Table 2. High-Solids Content Latices with Fine-Tuned Viscosity
Solids Content (wt %)
Viscosity (mPa · s)
Process intensification refers to technologies that replace large, expensive, energy-intensive equipment or processes with ones that are smaller, less costly, and more efficient. The development of the continuous loop reactor165 (CLR) is an example of process intensification in emulsion polymerization. This reactor consists of a tubular loop that connects the inlet and the outlet of a recycle pump. Reactants are continuously fed into the reactor, and the product is continuously withdrawn from the reactor. Because of its large heat-transfer area/reactor volume ratio, high conversions in short residence times can be achieved. This results in a substantial reduction of the reactor volume.166 Because of the small volume and the short residence time, the CLR can be used with great flexibility and minimum losses in the manufacture of different emulsion polymers. The small volume and the absence of head space make the process intrinsically safe. Likely, the main drawback is that because of the presence of the recycle pump, formulations with high mechanical stability are required to prevent shear-induced coagulation.
Abad et al.167 compared the performance of a CLR with that of a continuous stirred tank reactor (CSTR), finding that the behavior of both reactors is almost the same at low heat-generation rates; otherwise, thermal runaway occurred in the CSTR while the temperature of the CLR was easily controlled. It has been reported168 that the startup procedure did not affect the steady-state values of the monomer conversion, number of polymer particles, and MWD, but the smoothness of the operation could be substantially improved if the reactor was initially filled with previously formed latex. Araujo et al.169 examined the effect of temperature, residence time distribution, and initiator concentration on the performance of a CLR in the redox-initiated emulsion copolymerization of VAc and Veova 10 under industrial-like conditions. For these latices, the technological goal is to achieve high conversions in short residence times (maximizing production rate) of a high-molecular-weight (maximum wet-scrub resistance of the paint formulated with this latex) and water-resistant polymer. However, it was found that to achieve high conversion at long residence times, high temperatures (that reduce the molecular weight) or high initiator concentrations (that reduce both the molecular weight and the water resistance of the polymer) should be used. Nevertheless, it has been demonstrated170 that it is possible to take advantage of the particular reactor dynamics and conduct the polymerization in such a way that a pseudosteady state is reached in which high monomer conversions at short residence times, low temperatures, and low initiator concentrations are obtained. Basically, this strategy consists of starting the process at relatively high values of the residence time, temperature, and initiator concentration and later reducing them to the desired values. If these final conditions were implemented from the beginning of the process, low conversions, and sometimes coagulation, would be obtained.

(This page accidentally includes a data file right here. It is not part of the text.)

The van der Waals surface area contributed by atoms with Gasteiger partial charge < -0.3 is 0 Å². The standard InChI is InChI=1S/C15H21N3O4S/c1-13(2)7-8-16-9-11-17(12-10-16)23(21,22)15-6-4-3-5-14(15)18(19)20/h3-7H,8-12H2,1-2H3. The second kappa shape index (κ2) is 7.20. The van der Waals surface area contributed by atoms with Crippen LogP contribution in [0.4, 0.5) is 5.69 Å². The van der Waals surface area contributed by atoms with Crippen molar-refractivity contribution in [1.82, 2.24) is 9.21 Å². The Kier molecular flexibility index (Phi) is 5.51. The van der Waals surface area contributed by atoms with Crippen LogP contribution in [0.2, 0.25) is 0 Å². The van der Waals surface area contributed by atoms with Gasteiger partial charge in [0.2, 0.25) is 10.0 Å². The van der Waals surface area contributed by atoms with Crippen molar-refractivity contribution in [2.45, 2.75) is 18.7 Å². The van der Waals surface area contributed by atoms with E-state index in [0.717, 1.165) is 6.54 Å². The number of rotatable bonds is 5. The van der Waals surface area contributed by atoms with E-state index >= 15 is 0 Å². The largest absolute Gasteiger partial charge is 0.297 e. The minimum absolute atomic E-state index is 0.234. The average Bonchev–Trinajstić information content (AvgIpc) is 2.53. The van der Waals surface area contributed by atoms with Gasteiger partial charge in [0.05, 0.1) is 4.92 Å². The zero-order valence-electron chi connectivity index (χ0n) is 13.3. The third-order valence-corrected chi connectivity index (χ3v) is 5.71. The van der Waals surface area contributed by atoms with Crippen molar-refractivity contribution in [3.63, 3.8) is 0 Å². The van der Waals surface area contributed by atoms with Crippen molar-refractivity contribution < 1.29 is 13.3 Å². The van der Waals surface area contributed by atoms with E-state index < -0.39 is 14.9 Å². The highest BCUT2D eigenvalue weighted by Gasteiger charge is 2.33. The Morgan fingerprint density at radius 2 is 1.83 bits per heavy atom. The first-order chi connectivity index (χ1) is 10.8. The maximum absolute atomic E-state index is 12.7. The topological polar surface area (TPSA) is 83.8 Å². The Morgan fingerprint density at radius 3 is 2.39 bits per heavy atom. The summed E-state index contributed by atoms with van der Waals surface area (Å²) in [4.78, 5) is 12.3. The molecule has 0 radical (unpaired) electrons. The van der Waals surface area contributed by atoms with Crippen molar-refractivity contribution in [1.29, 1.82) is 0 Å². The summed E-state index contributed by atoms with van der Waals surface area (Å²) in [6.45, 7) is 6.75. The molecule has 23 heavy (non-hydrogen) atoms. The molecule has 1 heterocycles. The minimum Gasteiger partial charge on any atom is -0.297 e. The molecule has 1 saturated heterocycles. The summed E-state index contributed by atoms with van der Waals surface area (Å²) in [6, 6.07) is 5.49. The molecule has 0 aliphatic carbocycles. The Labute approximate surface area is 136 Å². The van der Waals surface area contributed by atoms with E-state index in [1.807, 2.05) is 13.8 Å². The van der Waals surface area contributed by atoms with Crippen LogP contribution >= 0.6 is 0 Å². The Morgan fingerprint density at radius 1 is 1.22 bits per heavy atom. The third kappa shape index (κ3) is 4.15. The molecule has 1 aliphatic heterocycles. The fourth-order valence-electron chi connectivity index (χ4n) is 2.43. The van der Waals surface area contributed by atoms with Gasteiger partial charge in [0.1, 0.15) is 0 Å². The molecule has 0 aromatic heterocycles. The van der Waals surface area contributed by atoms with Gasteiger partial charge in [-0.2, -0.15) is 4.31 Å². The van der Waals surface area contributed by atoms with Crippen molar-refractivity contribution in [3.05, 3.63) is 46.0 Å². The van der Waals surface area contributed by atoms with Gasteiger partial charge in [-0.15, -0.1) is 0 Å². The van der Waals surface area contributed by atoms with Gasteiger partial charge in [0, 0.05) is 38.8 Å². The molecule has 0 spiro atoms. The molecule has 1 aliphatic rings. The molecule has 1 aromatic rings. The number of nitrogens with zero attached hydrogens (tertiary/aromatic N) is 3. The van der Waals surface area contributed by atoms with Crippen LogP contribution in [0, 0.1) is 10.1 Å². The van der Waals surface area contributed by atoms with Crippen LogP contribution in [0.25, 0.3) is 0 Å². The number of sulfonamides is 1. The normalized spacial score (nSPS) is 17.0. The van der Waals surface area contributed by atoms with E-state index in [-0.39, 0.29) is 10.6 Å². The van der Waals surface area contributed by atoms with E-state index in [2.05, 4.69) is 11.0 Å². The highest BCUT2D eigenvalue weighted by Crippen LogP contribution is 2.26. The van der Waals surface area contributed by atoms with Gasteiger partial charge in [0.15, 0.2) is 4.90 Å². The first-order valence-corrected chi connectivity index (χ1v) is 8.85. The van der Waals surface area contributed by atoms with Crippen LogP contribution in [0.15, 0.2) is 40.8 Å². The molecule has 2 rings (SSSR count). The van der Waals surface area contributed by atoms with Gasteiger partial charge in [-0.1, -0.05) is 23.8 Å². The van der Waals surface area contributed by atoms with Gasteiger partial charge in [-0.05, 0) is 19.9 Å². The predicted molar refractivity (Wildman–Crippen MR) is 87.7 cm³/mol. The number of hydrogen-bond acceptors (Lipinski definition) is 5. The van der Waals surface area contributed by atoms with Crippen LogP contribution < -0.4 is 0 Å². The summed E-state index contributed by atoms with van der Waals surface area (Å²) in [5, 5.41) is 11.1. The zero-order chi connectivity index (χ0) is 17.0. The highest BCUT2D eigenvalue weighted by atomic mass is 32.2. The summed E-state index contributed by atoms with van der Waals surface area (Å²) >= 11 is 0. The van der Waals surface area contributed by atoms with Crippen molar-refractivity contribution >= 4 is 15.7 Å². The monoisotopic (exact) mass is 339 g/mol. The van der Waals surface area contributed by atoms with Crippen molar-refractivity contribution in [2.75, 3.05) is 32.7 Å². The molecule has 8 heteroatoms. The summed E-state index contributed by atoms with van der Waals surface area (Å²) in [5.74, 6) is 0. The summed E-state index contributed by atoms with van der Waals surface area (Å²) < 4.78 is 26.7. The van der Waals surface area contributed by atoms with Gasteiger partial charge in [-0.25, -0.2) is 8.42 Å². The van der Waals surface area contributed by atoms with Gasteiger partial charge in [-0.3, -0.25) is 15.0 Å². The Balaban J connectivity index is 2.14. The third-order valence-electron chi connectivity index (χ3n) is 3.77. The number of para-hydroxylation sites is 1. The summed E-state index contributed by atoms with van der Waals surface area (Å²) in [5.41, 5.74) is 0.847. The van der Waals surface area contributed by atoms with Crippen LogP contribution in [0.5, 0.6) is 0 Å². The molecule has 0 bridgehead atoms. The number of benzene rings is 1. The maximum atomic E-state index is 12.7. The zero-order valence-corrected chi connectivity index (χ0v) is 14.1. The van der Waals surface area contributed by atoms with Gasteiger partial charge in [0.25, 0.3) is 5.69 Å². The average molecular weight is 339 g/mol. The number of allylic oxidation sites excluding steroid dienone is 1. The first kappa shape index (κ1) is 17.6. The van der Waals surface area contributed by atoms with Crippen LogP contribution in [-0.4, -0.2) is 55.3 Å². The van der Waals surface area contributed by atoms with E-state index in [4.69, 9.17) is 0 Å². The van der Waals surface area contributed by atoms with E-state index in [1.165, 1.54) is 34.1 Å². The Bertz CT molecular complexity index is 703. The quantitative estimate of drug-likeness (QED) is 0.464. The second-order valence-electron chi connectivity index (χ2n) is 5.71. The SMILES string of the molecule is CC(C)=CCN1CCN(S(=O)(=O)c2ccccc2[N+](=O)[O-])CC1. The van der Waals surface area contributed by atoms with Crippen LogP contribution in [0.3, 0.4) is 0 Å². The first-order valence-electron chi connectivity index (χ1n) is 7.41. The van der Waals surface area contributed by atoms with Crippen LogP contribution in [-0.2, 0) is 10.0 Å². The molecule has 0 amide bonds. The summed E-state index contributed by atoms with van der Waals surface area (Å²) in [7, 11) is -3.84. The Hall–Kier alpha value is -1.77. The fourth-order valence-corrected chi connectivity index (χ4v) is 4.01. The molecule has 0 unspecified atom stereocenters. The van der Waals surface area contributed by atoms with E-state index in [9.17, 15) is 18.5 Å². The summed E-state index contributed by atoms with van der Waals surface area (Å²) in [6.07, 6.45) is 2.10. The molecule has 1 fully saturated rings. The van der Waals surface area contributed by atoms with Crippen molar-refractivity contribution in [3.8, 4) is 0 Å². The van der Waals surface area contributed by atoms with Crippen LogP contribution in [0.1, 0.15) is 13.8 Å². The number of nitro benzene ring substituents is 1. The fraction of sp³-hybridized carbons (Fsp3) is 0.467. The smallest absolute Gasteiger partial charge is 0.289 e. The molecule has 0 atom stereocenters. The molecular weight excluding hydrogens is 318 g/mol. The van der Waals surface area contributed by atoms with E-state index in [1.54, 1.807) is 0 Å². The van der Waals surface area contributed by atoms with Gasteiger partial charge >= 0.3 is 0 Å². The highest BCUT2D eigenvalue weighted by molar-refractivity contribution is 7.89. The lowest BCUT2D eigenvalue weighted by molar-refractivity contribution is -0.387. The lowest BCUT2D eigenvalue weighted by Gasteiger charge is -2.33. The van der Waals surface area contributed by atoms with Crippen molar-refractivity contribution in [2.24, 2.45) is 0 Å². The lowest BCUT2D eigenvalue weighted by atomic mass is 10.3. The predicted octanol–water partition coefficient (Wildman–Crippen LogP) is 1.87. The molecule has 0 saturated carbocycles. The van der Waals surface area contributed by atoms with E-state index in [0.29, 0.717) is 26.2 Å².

In the near future, many new emulsion polymers will join the existing wide range of these materials available in the market. Nanocomposite nanoparticles (both polymer–polymer and polymer–inorganic), polymers with finely controlled architecture (block, graft, star, and hyperbranched), and linear and polar-functionalized polyolefins will likely be in the list of new waterborne polymers. This will require further developments in miniemulsion polymerization, controlled radical polymerization, and waterborne catalytic polymerization.
For both the existing and the new emulsion polymers, knowledge-based production strategies are advantageous. For the implementation of these strategies, substantial efforts should be devoted to gain fundamental understanding of miniemulsion polymerization, particle morphology formation and stabilization, polymer network formation, controlled radical polymerization, and waterborne catalytic polymerization, among other processes. Both hardware and software sensors for PSD, MWD, and particle morphology will be needed to address to problem of the control of the complete polymer microstructure. Last but not least, quantitative micro-structure–property relationships including ab initio modeling should be developed.
The author acknowledges the contributions of many Ph.D. students, postdocs, and colleagues. The inputs of his colleagues in Donostia-San Sebastián, María J. Barandiaran, José C. de la Cal, Jacqueline Forcada, and José R. Leiza, have been decisive. The generous support from The University of the Basque Country, Diputacion Foral de Gipuzkoa, Basque and Spanish Governments, and the European Union is gratefully acknowledged. Special thanks is extended to the author's industrial partners for their financial support and their help in focusing on this research program.
JOSÉ M. ASUA
José M. Asua is Professor of Chemical Engineering and Director of the Institute for Polymer Materials (POLYMAT) of the University of the Basque Country at Donostia-San Sebastián, Spain. He received his undergraduate training in Chemistry and a master's degree in Chemical Engineering from the University of Bilbao (Spain) as well as a doctorate from the University of Zaragoza (Spain). He did postdoctoral research at the University of Liege (Belgium) and spent sabbatical years at Lehigh University as a Fulbright Scholar and the University of Waterloo as Visiting Professor. He has also been Visiting Professor of the Catholic University of Louvain (Belgium) and Dortmund University (Germany). He is Associate Editor of Polymer Reaction Engineering and a member of the editorial board of Chemical Engineering Journal. His research interests are focused on the fundamental investigation of industrially relevant polymerization processes, with special emphasis on polymerization in dispersed media (emulsion polymerization, miniemulsion polymerization, microemulsion polymerization, and dispersion polymerization). His research also includes activities in high-impact polystyrene and the catalytic polymerization of olefins.